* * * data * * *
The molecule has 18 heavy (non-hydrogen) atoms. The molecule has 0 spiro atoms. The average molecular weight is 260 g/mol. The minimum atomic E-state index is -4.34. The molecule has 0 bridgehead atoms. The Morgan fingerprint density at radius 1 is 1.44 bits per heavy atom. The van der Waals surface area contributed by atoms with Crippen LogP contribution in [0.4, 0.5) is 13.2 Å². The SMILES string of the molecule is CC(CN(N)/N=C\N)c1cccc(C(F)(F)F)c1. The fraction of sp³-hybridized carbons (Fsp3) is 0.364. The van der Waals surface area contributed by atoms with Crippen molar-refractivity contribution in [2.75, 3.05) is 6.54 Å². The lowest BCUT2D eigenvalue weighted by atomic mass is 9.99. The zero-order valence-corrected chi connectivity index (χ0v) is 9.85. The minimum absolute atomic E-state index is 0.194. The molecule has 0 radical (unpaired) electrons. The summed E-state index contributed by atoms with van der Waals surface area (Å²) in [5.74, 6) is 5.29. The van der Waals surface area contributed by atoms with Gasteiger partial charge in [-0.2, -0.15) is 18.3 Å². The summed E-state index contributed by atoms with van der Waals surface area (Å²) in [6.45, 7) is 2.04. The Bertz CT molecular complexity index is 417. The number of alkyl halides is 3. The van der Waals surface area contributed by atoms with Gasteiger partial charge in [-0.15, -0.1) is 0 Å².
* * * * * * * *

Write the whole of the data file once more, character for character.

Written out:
The molecule has 18 heavy (non-hydrogen) atoms. The molecule has 0 spiro atoms. The average molecular weight is 260 g/mol. The minimum atomic E-state index is -4.34. The molecule has 0 bridgehead atoms. The Morgan fingerprint density at radius 1 is 1.44 bits per heavy atom. The van der Waals surface area contributed by atoms with Crippen LogP contribution in [0.4, 0.5) is 13.2 Å². The SMILES string of the molecule is CC(CN(N)/N=C\N)c1cccc(C(F)(F)F)c1. The fraction of sp³-hybridized carbons (Fsp3) is 0.364. The van der Waals surface area contributed by atoms with Crippen molar-refractivity contribution in [2.75, 3.05) is 6.54 Å². The lowest BCUT2D eigenvalue weighted by atomic mass is 9.99. The zero-order valence-corrected chi connectivity index (χ0v) is 9.85. The minimum absolute atomic E-state index is 0.194. The molecule has 0 radical (unpaired) electrons. The summed E-state index contributed by atoms with van der Waals surface area (Å²) in [5.74, 6) is 5.29. The van der Waals surface area contributed by atoms with Gasteiger partial charge in [-0.2, -0.15) is 18.3 Å². The summed E-state index contributed by atoms with van der Waals surface area (Å²) in [6.45, 7) is 2.04. The Bertz CT molecular complexity index is 417. The number of alkyl halides is 3. The van der Waals surface area contributed by atoms with Gasteiger partial charge in [-0.15, -0.1) is 0 Å².